Raleigh, North Carolina
For the past two weeks I've been hard at work in "the Triangle" area of North Carolina. What am I doing down here? I'm making money; something we'd all agree can be very difficult back home in Portland. Why, even the price of homemade crank has sunk to new lows. As long as I'm down here, though, I may as well discuss some of the culinary perks that come along with living in the land where many people actually believe (get ready for this) that Jesse Helms is a hero and a great man. I've gotten to sample a nice variety of decent, down-home Southern comfort food.
My favorite spot is the K&S Cafeteria in Raleigh. It's not the actual food that I enjoy, though; it's the format. It's like a big ol' high school cafeteria for lumpy grownups and their chubby little ankle-biters. Only instead of hamburgers and spaghetti, you choose from a spread of over 100 items, most of which are unavailable north of the Mason-Dixon Line (except at the few southern-themed restaurants like the Delta Café in Southeast Portland).
For my first meal, I passed on the congealed salad, which is your standard Jello mold with canned pineapple and peaches, and began with the more elaborate seven-layer salad. If I can recall, the layers were as follows: bacon, American cheese, iceberg lettuce, gloppy cream dressing, tomatoes, cucumbers, and sunflower seeds. From there it was onto the liver and onions. I swear, for a mere $2.80, I was served the entire liver of a two ton cow. As tender and savory as it was, I could only finish about 1/8 of it. The liver came with two sides; I chose the salty-porcine collard greens and an exceptional macaroni and cheese. Add a plate of hush puppies, an unlimited quantity of sweet tea (I'm now addicted to the stuff), and an enormous slice of buttered coconut pie, and for twelve dollars, I had enough food to feed half of Lithuania.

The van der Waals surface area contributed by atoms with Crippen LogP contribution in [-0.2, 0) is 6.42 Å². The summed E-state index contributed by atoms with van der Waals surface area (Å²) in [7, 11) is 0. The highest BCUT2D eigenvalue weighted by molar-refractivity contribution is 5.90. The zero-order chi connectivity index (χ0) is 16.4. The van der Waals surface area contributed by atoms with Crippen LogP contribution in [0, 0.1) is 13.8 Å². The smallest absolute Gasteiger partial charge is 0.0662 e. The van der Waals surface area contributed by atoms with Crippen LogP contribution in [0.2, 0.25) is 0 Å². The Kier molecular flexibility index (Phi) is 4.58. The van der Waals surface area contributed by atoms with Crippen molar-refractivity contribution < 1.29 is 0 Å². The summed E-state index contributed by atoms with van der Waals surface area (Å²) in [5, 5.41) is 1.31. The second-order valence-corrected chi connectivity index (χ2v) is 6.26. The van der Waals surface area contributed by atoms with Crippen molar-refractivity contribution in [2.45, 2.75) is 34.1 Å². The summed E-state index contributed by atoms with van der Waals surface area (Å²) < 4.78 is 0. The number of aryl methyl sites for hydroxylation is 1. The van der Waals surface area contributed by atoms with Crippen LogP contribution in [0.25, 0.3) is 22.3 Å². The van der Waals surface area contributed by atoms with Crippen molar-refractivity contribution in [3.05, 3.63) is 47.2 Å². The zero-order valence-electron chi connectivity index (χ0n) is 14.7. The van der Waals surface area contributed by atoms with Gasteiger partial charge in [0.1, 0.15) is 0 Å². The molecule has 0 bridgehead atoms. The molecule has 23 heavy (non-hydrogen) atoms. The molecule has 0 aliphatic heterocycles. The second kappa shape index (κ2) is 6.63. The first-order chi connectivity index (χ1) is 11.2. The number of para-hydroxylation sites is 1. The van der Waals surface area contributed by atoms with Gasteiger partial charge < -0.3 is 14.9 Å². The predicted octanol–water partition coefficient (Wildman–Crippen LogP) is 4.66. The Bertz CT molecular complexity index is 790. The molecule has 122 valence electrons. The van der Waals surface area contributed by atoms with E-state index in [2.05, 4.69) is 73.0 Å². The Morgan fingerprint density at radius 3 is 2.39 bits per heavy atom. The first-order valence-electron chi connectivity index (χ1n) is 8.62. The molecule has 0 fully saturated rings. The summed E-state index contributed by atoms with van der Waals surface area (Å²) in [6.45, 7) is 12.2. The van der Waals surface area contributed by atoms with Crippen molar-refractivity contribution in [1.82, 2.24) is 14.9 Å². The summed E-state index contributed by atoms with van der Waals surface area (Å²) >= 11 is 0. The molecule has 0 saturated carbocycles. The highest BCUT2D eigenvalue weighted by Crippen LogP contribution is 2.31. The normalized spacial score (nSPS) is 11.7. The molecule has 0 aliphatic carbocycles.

On my next visit, I had the fried chicken with black-eyed peas and corn bread. The chicken was gargantuan; it must have been pumped so full of hormones that it only vaguely resembled its free-range ancestors. While this may have spooked me out back home, I guess I got caught up in the whole "southern thing" and just sucked the bones dry. I know there's better chicken out here, but even this cafeteria stuff is done up better than anything back home.
On any given Sunday afternoon, the cafeteria is filled with an equal number of African American and white/Anglo families dressed in their finest church clothes. They may not attend the same services, but they eat the same meals. And the little Southern children are just so cute and well behaved; it's a shame they're going to die young from all the grease and gristle.
We Portlanders may be blessed with superior produce, the availability of organic and free-range foods, and plenty of healthier ethnic dining options, but our asses are still more bulbous than the ones down in Raleigh. It's probably in our best interest that we don't have Southern-style cafeterias in the Northwest. First thing I'm gonna do when I get home, though, is find myself a glass of sweet tea from the Delta Café. I can't get along without the stuff.